Edgar Wright’s Baby Driver had its world premiere at SXSW on Saturday night. The sold-out crowd filled Austin’s 1,200-seat Paramount Theater to watch as a singular filmmaker who made his name on the action-comedies Shaun of the Dead, Hot Fuzz, The World’s End, and Scott Pilgrim vs. The World made the jump to a straight action picture. Baby Driver has its funny moments, but the movie–which stars Ansel Elgort as Baby, a young getaway driver who navigates frantic car chase after frantic car chase with a gang of hyped-up bank robbers in tow, while guided by the propulsive sounds of his own personal musical score–is more about mind-blowing driving sequences and its nonstop soundtrack.
Those music cues aren’t incidental to Baby Driver, either. From the very inception of the idea to the screenplay itself, every song that appears in the film was carefully planned in advance. (During the post-screening Q&A, Wright told moderator Robert Rodriguez that they actually cleared the rights to all of the music before they even started filming.) Here’s how some of the more prominently featured songs in the movie factored into Wright’s creative process.
“There was a point in my life when I couldn’t stop listening to [the album] Orange. I remember very vividly. It was just when I first moved to London. I was 21. I was living in a house with some friends in an area called Wood Green. I had a cassette of it, and I just listened to ‘Bellbottoms’ over and over and over again. I started to visualize a car chase that would go along with the music. At that point that’s all that I really had. Then I was trying to think of what story could sort of service this kind of dream that I was having. Then I started to have this idea: I’m very much like the main character, in terms of how I use music to motivate myself. I use music to focus, like an internal motor. If you’re on a road trip you need driving music. When I’m writing, even outside of this movie, I have to write the music playing, and it has to be the right kind of music. Whenever I’m writing a script, I’m scoring myself by playing the right kind of music. So I thought there was something in this idea of a character who can’t operate without the right kind of music playing.”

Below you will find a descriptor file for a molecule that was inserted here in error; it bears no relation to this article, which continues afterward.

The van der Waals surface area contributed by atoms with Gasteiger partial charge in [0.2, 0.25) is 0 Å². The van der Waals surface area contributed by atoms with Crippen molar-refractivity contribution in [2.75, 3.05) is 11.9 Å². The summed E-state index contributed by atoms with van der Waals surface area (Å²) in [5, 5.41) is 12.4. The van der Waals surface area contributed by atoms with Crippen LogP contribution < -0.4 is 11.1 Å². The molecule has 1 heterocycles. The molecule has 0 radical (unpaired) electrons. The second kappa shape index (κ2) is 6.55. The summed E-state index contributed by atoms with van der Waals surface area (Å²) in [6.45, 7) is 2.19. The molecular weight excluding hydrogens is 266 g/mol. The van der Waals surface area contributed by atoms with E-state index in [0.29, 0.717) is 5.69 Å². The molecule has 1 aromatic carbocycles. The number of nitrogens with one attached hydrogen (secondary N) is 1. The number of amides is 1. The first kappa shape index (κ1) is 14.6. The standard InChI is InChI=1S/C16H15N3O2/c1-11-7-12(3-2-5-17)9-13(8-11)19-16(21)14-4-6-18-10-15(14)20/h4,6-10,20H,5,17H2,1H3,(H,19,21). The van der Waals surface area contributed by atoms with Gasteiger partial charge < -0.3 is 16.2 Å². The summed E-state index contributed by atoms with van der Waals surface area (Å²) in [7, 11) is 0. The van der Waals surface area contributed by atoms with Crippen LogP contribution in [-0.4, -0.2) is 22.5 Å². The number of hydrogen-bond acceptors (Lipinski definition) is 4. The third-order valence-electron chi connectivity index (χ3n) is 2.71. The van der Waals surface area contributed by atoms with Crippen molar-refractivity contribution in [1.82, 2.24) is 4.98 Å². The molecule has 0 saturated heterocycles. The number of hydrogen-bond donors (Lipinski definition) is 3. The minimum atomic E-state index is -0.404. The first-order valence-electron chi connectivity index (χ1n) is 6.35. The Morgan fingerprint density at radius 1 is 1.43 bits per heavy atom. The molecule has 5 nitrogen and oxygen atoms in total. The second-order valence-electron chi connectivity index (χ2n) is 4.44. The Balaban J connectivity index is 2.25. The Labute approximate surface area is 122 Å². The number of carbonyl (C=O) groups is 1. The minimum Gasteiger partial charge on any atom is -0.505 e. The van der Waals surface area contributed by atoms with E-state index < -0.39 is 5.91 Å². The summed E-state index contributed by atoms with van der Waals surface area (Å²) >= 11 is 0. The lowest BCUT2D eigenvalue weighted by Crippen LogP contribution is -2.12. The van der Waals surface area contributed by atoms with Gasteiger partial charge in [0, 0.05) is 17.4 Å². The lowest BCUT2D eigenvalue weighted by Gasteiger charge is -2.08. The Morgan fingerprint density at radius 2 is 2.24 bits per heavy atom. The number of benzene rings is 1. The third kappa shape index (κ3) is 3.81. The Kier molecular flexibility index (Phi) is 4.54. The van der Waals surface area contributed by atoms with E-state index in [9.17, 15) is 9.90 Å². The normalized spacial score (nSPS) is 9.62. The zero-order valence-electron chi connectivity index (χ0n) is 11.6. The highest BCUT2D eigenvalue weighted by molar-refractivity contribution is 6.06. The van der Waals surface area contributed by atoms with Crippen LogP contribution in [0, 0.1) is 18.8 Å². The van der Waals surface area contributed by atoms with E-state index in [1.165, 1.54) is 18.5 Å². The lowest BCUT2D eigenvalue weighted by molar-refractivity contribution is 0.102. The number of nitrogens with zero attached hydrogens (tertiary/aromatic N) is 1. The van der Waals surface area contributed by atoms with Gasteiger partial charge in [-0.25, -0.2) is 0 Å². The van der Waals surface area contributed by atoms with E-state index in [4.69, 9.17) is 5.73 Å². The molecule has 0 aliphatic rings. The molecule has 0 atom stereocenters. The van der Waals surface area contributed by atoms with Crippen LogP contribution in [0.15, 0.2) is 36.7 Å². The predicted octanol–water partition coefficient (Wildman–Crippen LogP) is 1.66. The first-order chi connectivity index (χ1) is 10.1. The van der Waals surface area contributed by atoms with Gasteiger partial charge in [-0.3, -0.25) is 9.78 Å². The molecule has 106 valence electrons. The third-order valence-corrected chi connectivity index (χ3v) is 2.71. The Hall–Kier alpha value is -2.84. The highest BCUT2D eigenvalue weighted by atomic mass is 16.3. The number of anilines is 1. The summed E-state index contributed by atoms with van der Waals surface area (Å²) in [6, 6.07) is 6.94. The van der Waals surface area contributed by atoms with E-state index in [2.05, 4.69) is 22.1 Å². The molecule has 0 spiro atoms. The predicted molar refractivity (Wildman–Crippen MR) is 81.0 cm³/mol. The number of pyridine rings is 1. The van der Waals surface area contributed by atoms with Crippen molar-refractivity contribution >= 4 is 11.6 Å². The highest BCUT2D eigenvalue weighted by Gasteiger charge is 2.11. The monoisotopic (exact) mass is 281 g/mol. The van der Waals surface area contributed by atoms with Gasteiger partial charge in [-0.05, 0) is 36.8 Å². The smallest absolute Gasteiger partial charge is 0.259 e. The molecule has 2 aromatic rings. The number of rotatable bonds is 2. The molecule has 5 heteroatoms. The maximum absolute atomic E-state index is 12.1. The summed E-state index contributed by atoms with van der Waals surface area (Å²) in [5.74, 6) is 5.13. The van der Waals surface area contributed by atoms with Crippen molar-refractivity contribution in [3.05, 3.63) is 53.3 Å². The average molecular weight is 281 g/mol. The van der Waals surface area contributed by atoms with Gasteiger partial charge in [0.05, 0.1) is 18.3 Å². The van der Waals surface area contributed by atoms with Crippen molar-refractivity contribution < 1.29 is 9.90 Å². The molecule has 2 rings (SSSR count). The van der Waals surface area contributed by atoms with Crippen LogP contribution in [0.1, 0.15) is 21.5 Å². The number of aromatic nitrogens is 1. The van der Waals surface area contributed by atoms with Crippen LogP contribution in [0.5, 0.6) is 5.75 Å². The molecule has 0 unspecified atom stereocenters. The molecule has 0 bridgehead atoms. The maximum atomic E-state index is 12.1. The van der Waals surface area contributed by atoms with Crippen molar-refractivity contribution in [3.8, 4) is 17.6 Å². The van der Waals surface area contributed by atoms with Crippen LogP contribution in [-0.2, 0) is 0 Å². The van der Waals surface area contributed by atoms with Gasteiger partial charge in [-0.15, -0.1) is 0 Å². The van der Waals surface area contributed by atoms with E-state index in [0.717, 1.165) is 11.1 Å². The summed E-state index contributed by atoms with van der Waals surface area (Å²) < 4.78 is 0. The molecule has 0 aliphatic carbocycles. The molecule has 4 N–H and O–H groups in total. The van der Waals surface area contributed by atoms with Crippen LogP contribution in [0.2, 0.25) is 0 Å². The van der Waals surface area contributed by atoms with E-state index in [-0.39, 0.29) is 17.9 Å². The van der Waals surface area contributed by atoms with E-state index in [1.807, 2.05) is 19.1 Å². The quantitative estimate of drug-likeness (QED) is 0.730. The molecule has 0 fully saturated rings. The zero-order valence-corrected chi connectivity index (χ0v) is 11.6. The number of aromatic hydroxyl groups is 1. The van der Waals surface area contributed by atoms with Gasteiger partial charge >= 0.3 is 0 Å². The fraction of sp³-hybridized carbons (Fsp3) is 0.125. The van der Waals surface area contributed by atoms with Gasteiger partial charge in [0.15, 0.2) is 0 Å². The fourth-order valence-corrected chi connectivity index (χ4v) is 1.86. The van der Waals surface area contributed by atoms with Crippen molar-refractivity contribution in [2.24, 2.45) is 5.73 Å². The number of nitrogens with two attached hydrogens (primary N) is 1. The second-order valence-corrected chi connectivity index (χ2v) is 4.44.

“Eric Fellner, who’s my longtime executive producer–his one beef with the movie is that ‘Radar Love’ isn’t in it enough. It’s in there, but he said, ‘Aw, you could have used “Radar Love” more.’ I said, ‘Everything could use “Radar Love” more.’ It’s interesting because the car guys on the movie–the real gearheads in the stunt department, they were like, ‘”Radar Love” is my favorite–I’m glad you put that in the script.’ It’s one of those interesting songs because it would seem to be the classic American FM driving song, except it’s by a Dutch band. It sounds so American–the lyrics are sort of the American auto dream–they mention Brenda Lee. I love that song. If I ever did a sequel, I could find an excuse to get ‘Radar Love’ in there again.”
“There are moments in the movie where the lyric is telling you exactly what’s happening, and the point when ‘Nowhere to Run’ comes in, Baby is in a fix. He’s stuck with this gang that he doesn’t want to be with, and there doesn’t seem to be an immediate exit, so the lyrics fit–‘Nowhere to run to, baby, nowhere to hide.'”